Nevertheless, especially in light of the policy initiatives aiming at easing international movements between the EU and EaP countries, migration of EaP nationals might be a channel to “grease the wheels” of the German economy both in current times and in the future. In fact, the German labor market, not particularly affected by the crisis, already exhibits signs of labor scarcity in a few sectors.2 Moreover, in the next decades the demographic transformation driven by the decline in fertility rates and increase in life expectancy will provoke significant shifts in both labor demand and supply. Such shifts and structural adjustments will likely be followed by skill shortages or mismatches if not appropriately managed and prevented in advance. Increased migration in general, and from EaP countries in particular, might be a way to reduce current and future labor market imbalances if properly executed. Therefore, mismatch among EaP migrants needs to be better understood to avoid that a potential might turn into a challenge.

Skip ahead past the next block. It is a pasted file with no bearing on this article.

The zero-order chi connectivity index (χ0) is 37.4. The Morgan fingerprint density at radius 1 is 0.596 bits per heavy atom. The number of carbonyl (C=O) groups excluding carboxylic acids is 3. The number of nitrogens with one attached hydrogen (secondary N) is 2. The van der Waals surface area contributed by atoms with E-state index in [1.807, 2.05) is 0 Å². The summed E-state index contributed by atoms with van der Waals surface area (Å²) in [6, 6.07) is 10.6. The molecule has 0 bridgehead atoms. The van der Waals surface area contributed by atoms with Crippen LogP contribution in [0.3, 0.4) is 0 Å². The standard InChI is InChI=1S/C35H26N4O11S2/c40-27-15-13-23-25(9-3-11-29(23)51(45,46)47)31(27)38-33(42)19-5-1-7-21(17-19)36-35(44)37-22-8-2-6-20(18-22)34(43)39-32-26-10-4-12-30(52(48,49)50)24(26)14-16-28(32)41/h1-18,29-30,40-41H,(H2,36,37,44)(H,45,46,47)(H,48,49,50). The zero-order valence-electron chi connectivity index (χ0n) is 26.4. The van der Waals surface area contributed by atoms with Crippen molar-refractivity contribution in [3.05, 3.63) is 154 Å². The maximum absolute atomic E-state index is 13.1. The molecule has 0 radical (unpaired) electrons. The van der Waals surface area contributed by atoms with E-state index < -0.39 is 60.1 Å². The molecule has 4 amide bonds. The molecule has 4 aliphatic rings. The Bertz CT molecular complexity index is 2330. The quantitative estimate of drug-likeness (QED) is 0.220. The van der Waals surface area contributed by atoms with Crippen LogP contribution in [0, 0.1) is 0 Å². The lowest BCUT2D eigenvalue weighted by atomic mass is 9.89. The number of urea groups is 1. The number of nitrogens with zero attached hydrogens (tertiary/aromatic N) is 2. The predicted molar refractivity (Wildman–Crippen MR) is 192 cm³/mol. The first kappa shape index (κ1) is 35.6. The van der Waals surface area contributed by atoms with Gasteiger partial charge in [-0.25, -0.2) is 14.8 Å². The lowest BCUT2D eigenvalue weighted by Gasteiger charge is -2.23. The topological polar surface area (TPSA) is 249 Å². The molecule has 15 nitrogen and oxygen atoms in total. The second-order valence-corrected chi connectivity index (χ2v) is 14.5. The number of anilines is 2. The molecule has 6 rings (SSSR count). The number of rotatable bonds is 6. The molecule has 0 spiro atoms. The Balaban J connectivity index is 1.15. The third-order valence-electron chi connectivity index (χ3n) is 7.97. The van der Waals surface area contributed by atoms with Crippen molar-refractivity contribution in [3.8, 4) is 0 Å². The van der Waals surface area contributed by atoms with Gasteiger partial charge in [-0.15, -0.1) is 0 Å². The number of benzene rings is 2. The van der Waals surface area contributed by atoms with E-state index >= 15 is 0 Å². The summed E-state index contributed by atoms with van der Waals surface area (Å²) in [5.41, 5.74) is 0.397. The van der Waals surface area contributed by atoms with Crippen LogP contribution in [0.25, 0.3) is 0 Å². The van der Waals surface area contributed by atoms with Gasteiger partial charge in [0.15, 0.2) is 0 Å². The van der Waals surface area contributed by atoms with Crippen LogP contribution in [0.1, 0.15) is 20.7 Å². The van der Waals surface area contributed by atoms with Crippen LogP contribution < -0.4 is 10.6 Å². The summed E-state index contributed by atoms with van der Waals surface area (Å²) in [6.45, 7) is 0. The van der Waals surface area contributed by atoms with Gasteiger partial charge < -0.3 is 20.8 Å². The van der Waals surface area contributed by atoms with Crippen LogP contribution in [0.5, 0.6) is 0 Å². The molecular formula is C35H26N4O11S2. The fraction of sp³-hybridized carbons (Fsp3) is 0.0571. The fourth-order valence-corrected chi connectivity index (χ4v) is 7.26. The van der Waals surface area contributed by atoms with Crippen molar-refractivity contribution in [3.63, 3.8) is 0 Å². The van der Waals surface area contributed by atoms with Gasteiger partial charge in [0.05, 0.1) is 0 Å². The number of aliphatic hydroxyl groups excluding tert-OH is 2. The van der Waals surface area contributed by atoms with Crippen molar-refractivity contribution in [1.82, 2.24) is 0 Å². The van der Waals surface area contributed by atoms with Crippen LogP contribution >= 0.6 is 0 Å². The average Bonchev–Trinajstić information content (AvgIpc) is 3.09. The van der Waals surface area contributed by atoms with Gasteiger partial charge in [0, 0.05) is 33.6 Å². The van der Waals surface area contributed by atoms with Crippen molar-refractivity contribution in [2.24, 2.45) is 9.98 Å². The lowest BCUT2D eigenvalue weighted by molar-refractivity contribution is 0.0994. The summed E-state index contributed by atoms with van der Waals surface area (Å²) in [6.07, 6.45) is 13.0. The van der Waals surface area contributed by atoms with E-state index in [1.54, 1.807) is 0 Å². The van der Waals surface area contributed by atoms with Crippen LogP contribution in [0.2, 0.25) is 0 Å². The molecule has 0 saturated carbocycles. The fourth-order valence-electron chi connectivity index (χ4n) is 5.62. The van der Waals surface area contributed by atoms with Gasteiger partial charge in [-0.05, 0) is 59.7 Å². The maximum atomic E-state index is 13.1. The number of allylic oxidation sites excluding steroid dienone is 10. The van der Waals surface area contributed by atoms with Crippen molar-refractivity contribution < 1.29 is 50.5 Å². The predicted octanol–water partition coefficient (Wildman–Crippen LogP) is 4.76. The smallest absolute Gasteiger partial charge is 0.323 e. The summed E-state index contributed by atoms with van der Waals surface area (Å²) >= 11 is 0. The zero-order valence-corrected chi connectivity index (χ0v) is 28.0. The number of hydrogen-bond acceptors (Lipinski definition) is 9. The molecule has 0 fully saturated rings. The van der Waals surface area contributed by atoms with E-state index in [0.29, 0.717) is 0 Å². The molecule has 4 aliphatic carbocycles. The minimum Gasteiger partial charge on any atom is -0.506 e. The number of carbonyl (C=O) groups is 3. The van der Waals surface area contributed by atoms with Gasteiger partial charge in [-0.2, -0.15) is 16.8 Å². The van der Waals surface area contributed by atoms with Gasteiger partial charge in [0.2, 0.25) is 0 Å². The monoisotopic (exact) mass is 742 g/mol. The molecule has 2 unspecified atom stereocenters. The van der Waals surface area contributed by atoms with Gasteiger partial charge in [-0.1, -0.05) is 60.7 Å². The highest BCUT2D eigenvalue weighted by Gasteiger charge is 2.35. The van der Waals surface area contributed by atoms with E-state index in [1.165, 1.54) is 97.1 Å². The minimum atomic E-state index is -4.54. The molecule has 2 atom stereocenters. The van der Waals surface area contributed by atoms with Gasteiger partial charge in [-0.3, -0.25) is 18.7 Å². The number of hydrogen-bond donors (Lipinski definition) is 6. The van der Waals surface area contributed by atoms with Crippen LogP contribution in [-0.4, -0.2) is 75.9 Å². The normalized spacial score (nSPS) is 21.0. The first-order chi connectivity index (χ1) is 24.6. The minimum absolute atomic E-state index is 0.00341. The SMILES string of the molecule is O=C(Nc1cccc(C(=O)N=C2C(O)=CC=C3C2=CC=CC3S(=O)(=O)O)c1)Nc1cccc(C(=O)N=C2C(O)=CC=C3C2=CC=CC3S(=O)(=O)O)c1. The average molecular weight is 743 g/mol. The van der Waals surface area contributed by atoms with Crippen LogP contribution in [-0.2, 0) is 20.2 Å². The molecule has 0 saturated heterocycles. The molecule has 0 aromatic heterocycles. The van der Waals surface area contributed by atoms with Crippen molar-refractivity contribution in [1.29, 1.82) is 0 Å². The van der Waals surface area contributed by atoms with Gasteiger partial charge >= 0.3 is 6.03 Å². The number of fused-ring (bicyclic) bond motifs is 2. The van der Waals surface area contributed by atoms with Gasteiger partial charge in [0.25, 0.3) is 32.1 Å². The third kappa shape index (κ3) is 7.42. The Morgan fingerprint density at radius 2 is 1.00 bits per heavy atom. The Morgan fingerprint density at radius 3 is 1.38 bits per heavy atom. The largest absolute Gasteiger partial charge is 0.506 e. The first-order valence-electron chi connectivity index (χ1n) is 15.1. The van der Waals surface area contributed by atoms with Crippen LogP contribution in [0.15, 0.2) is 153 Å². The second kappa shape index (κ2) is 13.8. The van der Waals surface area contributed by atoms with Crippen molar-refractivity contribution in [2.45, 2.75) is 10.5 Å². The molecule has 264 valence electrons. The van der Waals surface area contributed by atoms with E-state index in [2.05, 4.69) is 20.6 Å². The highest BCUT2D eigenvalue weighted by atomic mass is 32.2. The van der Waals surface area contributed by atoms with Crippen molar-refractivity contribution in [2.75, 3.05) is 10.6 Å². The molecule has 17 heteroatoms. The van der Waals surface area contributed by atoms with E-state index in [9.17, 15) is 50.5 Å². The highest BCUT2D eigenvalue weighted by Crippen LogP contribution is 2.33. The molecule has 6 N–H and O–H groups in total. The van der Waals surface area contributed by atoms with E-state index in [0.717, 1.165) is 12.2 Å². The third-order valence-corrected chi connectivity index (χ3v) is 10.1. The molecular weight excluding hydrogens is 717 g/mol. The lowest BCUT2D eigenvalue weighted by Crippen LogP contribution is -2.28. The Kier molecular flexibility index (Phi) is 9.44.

In light of the foregoing, this paper is the first to study the labor market performance of EaP migrants in Germany, with the aim of understanding which policy initiatives could increase the assimilation of these migrants thus foster their potential for the German economy. We proceed in three steps. First, we explain current EaP migrant profiles, labor market outcomes and assimilation patterns in the German labor market. Second, we review the existing literature on the skill needs in Germany. Third, we highlight whether Germany is an attractive destination for potential migrants, and for which type of migrant. Hence, we aim to understand the challenges and opportunities that EaP migration might bring about for this country.
The key problem in this type of analysis is the lack of high quality data. We have gathered several sources to best summarize EaP migrants’ experiences in Germany. Various accounts on EaP flows and its characteristics are carried out using population registers. The regression analysis investigating the migrants’ labor market profiles is based on the 2009 German Microcensus. Lastly, to study the scope for future EaP migration we rely on a unique dataset of stayers, return migrants and potential migrants carried out in Ukraine–the key sending country from the region–and also in Moldova.